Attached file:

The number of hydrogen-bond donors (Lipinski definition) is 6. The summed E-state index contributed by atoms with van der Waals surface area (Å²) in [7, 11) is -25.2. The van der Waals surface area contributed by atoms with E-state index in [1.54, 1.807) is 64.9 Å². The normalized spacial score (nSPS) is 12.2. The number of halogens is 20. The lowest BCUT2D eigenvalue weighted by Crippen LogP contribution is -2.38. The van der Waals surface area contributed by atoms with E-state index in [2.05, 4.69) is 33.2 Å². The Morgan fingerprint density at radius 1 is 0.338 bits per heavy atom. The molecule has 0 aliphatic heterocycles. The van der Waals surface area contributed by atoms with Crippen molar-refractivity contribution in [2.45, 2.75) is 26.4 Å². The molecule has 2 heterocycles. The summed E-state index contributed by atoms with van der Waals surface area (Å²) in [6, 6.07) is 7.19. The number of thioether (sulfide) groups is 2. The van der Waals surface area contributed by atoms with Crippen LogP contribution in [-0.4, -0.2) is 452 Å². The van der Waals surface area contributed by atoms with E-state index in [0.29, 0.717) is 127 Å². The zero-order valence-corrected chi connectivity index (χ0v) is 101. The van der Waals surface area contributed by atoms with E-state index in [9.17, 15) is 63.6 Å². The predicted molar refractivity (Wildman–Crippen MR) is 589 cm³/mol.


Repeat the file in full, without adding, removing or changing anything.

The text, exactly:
The number of hydrogen-bond donors (Lipinski definition) is 6. The summed E-state index contributed by atoms with van der Waals surface area (Å²) in [7, 11) is -25.2. The van der Waals surface area contributed by atoms with E-state index in [1.54, 1.807) is 64.9 Å². The normalized spacial score (nSPS) is 12.2. The number of halogens is 20. The lowest BCUT2D eigenvalue weighted by Crippen LogP contribution is -2.38. The van der Waals surface area contributed by atoms with E-state index in [2.05, 4.69) is 33.2 Å². The Morgan fingerprint density at radius 1 is 0.338 bits per heavy atom. The molecule has 0 aliphatic heterocycles. The van der Waals surface area contributed by atoms with Crippen molar-refractivity contribution in [2.45, 2.75) is 26.4 Å². The molecule has 2 heterocycles. The summed E-state index contributed by atoms with van der Waals surface area (Å²) in [6, 6.07) is 7.19. The number of thioether (sulfide) groups is 2. The van der Waals surface area contributed by atoms with Crippen LogP contribution in [-0.4, -0.2) is 452 Å². The van der Waals surface area contributed by atoms with E-state index in [0.29, 0.717) is 127 Å². The zero-order valence-corrected chi connectivity index (χ0v) is 101. The van der Waals surface area contributed by atoms with E-state index in [9.17, 15) is 63.6 Å². The predicted molar refractivity (Wildman–Crippen MR) is 589 cm³/mol.